A planetary nebula is a shell of ionized gas around a hot central star, formed as an average-mass star sheds its outer atmosphere and dies. Planetary nebulae have a relatively short life span of about 20,000 years a fraction of a stars life time. Surrounding gases are exposed to the core of the star causing them to glow and reach temperatures of 100,000° C. Eventually the star becomes a ‘white dwarf’ then shrinks and fades. Planetary nebulae both expand and fade as they grow older. Planetary nebulae have shapes such as spherical, elliptical and bi-polar forms. The spectrum of planetary nebulae consists mostly of the emission line of hydrogen, helium, oxygen, nitrogen and neon. Planetary nebulae are valuable tools to astronomers. Astronomers are able to learn how the nuclear processes in older stars produce elements like carbon and nitrogen. They help astronomers better understand how chemical elements are recycled back into the galaxy to produce the gas and dust that form new stars. By observation astronomers can understand these processes but in order to do this they need to find a way to accurately measure their distances.
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The problem with accurately measuring planetary nebulae distance’s to Earth is that they are remote and a census cannot be generated without accurate measurements of the distances. Planetary nebulae vary greatly in both luminosity and distance. Techniques such as trigonometric parallax are not accurate because planetary nebulae including those in our Milky Way are too far away. Planetary nebulae do decrease in surface brightness (flux per unit area) as they expand (radius increase). (Frew, Parker and Bojicic, 8). Typical statistical distance scales have very large uncertainties especially for large planetary nebulae.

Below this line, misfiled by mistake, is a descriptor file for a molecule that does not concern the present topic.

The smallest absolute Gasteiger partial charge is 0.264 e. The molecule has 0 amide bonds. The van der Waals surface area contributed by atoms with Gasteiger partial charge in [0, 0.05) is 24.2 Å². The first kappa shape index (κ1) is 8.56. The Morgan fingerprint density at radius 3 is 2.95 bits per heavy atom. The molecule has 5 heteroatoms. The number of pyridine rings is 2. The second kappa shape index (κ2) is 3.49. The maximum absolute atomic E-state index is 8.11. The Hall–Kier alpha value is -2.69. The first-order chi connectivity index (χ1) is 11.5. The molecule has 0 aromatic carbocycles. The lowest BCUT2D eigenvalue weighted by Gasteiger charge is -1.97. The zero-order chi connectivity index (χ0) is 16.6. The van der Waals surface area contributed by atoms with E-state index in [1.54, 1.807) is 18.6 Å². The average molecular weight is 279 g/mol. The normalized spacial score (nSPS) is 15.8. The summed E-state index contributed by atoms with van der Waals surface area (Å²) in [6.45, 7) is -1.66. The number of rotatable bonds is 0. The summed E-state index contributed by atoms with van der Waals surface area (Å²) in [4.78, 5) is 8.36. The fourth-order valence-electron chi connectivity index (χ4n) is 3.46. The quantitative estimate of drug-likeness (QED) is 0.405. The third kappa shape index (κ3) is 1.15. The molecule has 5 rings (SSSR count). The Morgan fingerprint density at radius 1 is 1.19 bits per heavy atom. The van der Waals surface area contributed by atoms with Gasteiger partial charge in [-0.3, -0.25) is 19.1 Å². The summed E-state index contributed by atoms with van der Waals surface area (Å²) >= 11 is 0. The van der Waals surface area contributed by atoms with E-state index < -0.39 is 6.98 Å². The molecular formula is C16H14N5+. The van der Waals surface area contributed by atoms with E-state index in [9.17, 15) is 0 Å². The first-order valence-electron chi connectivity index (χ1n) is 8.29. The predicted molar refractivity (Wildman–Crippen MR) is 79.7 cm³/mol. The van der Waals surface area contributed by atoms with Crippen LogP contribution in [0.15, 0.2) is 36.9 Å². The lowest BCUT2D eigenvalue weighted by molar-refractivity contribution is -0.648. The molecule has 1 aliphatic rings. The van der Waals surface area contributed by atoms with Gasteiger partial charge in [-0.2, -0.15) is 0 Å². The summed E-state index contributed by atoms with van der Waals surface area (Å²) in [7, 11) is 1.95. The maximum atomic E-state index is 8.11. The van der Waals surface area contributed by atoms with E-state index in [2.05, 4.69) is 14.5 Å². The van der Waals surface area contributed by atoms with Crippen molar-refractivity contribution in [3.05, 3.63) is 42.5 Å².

Planetary nebulae are important for measuring distance of cosmic bodies because they are found in all Hubble types. They are useful for a distance range comparable to Cepheid. Planetary nebulae use simple and accurate photometric methods so background noise can be removed. They can be observed at only one epoch and relatively immune to metallicity variations. They are derived from a population insensitive to internal reddening. Some of the limitations to use planetary nebulae as distance indicators are that “for late type galaxies there is potentially serious confusion with compact HII regions, and background noise from large scale diffused emission can not be suppressed using the narrow-band filter technique. Also, planetary nebulae are secondary indicators requiring an extragalactic zero point calibration. (Jacoby and Clardullo, 54) Some of the statistical scales used to measure the distance of planetary nebulae have included the luminosity function or PNFL, the extinction method and the radial expansion method.